Flip-flops and shorts gave way to more modest - and heavier - attire yesterday, but who could really complain about the weather after a record-warmth opening day for 2005?
The highs Saturday of 67 degrees at Baltimore-Washington International Airport and 68 at Washington Dulles International Airport in Northern Virginia were record-breakers, according to the National Weather Service. And despite a 20-degree dip yesterday, the year's mild beginning is expected to resume.
"We're looking at mild weather all the way through next weekend," said Steve Rogowski, a meteorologist with the National Weather Service in Sterling, Va., tempering the balmy outlook with a chance of rain.
"However, there will certainly be some dry periods in there to enjoy the warmer temperatures," he said.
Rogowski said the warmer temperatures arise from a convergence of warm-air and cold-air fronts over Maryland. He said the two fronts are expected to linger, thanks to favorable winds and a benevolent phase of the earth's weather cycle, which in turn is dictated in part by the warming strength of the sun's rays.
Rogowski said daytime temperatures through the weekend are expected to range from the upper 40s to 60.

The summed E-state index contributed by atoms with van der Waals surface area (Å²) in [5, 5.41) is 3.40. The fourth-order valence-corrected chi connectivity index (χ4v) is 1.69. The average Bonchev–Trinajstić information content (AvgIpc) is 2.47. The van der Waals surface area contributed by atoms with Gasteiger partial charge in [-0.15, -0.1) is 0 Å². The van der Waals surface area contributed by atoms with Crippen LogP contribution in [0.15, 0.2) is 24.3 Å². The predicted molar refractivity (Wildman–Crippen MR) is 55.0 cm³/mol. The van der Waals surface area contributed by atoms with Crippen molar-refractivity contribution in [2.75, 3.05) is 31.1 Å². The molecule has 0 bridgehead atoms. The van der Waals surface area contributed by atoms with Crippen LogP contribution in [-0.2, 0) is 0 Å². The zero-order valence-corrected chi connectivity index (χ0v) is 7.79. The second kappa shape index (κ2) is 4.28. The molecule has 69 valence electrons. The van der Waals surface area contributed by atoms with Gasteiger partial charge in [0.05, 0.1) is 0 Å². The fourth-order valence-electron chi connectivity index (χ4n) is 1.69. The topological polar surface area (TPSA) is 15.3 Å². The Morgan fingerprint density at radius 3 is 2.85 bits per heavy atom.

"It just so happens that this weather pattern is setting up across the Mid-Atlantic, and we are seeing the benefits," he said. "There is cool-season weather occurring at this time but at different locations. As a result of this weather pattern it is cooler in the West."
While Maryland enjoys pleasant weather this month, other parts of the nation have not been so lucky. Rain was scattered from Texas through the Ohio Valley to the Great Lakes yesterday, with snow in parts of New England.
In the West, rain was scattered across parts of California, with snow in the Sierra Nevada.
Saturday's temperatures topped the New Year's Day records of 64 degrees in the Baltimore area and 65 degrees in Washington - both set in 1985.
The Associated Press and the New York Times News Service contributed to this article.